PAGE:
Battleship Potemkin (1925)

BBFC Classification: PG - Parental Guidance
Year: 1925
Director: Sergei M. Eisenstein
Performers: Aleksandr Antonov, Vladimir Barskiy, Grigoriy Aleksandrov
Genre: Drama
Duration: 1 hr 15 min
Black & White, with live piano accompaniment by Chris Jarrett

David Looserbioscope

Today’s screening of this recent complete restoration of Eisenstein’s masterpiece is accompanied by internationally renowned concert pianist & composer Chris Jarrett playing his own new score live on the Electric Palace piano.

Based on historical events the movie tells the story of a riot at the Battleship Potemkin. What started as a protest strike when the crew was given rotten meat for dinner ended in a riot. The sailors raised the red flag and tried to ignite the revolution in their home port Odessa.

Tickets £10.00


The theme of this film – often considered the greatest masterpiece of the silent movie era and one of the most ingenious productions in all of film history  –  is the  People’s Rebellion  in the Russia of 1905.  Basically, Eisenstein followed the historical truth of the mutiny on the Potemkin in 1905:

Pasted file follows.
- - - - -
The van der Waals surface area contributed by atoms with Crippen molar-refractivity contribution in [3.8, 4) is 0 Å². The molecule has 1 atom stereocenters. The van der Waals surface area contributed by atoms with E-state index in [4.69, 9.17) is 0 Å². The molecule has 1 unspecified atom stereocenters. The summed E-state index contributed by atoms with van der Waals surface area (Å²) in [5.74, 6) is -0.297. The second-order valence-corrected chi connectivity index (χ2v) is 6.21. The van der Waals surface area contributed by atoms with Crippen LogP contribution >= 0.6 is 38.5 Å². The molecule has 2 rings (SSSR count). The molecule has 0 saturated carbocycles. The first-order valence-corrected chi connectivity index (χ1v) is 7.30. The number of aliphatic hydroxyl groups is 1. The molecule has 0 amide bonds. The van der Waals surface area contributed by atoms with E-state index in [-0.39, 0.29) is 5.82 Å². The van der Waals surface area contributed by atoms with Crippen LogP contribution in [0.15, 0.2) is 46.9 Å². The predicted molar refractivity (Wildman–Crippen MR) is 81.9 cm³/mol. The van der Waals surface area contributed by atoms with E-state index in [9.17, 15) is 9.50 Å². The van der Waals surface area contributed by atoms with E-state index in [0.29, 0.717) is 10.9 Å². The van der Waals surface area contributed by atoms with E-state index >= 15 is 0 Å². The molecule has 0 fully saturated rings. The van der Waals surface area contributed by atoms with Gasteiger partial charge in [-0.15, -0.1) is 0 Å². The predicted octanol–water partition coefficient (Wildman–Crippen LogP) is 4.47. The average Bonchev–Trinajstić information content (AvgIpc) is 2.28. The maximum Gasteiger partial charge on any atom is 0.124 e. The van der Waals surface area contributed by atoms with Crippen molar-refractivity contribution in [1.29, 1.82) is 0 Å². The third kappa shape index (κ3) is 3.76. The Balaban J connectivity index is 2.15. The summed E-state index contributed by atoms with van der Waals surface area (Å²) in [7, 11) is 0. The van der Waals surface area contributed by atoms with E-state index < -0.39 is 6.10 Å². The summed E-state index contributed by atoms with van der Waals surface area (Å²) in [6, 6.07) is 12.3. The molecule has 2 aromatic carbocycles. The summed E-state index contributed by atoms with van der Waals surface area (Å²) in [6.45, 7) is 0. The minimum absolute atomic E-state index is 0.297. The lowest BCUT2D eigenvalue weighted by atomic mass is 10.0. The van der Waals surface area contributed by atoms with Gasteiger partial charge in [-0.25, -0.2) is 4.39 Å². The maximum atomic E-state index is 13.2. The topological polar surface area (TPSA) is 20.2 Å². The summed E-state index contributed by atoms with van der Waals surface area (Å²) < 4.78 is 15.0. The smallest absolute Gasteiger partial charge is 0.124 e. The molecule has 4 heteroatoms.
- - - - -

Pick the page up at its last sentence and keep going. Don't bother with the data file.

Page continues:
After a series of defeats during the Russian-Japanese War  the pressures imposed on the crews by their officers in the Black Sea Navy  intensified, so the crew of the “Prince Potemkin of Tauria” grew more and more nervous, and Bolshevik leaders plan a rebellion.  

On the 14th of June, a group of the sailors refused to eat the rotten meat set before them.  When these sailors were then sentenced to be executed a mutiny burst forth. The officers were taken captive and then the ship entered the port of Odessa to bury a leader of the rebellion. The striking workers of Odessa showed solidarity with the rebellious shipmates of the crew – also at the same time hoping to free themselves from the yoke of Tsarist rule.

Chris Jarrett’s   Battleship Potemkin  music is considered completely personal  ;  partly improvised ;  partly a composed score  –   which come together to underline Sergei Eisenstein’s anti-militaristic message.   Jarrett’s music is much more than an accompaniment;  it is a personal comment taking a stand for the politically oppressed and mistreated.      

 A review :   “The composition followed Eisenstein’s evocative montage from beginning to end.  At the same time, Jarrett succeeded in curbing the sentimentality and  the   ‘good guy vs. bad guy’ themes  of some of the scenes.  A perfect film score, and first class piano-playing  –  both technically and emotionally.”